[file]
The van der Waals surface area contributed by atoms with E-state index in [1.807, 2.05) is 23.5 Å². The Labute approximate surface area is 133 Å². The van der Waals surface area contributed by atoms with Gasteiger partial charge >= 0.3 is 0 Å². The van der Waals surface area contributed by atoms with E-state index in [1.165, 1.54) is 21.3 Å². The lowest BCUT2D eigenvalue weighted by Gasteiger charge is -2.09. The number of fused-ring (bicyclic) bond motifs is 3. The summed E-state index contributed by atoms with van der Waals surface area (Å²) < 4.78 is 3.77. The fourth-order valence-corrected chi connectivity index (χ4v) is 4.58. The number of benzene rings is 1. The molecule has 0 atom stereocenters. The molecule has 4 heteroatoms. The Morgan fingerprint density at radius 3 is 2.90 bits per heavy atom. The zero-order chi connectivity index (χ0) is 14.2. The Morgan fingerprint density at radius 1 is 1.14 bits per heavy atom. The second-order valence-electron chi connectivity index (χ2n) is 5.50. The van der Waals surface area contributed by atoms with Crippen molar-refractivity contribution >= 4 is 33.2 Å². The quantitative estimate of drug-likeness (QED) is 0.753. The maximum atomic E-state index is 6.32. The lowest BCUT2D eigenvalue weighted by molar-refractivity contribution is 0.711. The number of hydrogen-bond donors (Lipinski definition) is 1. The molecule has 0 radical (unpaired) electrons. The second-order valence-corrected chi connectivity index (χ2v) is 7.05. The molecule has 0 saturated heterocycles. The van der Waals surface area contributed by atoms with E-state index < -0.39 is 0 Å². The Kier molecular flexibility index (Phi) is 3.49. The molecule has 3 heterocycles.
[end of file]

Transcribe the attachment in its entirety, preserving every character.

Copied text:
The van der Waals surface area contributed by atoms with E-state index in [1.807, 2.05) is 23.5 Å². The Labute approximate surface area is 133 Å². The van der Waals surface area contributed by atoms with Gasteiger partial charge >= 0.3 is 0 Å². The van der Waals surface area contributed by atoms with E-state index in [1.165, 1.54) is 21.3 Å². The lowest BCUT2D eigenvalue weighted by Gasteiger charge is -2.09. The number of fused-ring (bicyclic) bond motifs is 3. The summed E-state index contributed by atoms with van der Waals surface area (Å²) < 4.78 is 3.77. The fourth-order valence-corrected chi connectivity index (χ4v) is 4.58. The number of benzene rings is 1. The molecule has 0 atom stereocenters. The molecule has 4 heteroatoms. The Morgan fingerprint density at radius 3 is 2.90 bits per heavy atom. The zero-order chi connectivity index (χ0) is 14.2. The Morgan fingerprint density at radius 1 is 1.14 bits per heavy atom. The second-order valence-electron chi connectivity index (χ2n) is 5.50. The van der Waals surface area contributed by atoms with Crippen molar-refractivity contribution >= 4 is 33.2 Å². The quantitative estimate of drug-likeness (QED) is 0.753. The maximum atomic E-state index is 6.32. The lowest BCUT2D eigenvalue weighted by molar-refractivity contribution is 0.711. The number of hydrogen-bond donors (Lipinski definition) is 1. The molecule has 0 radical (unpaired) electrons. The second-order valence-corrected chi connectivity index (χ2v) is 7.05. The molecule has 0 saturated heterocycles. The van der Waals surface area contributed by atoms with E-state index < -0.39 is 0 Å². The Kier molecular flexibility index (Phi) is 3.49. The molecule has 3 heterocycles.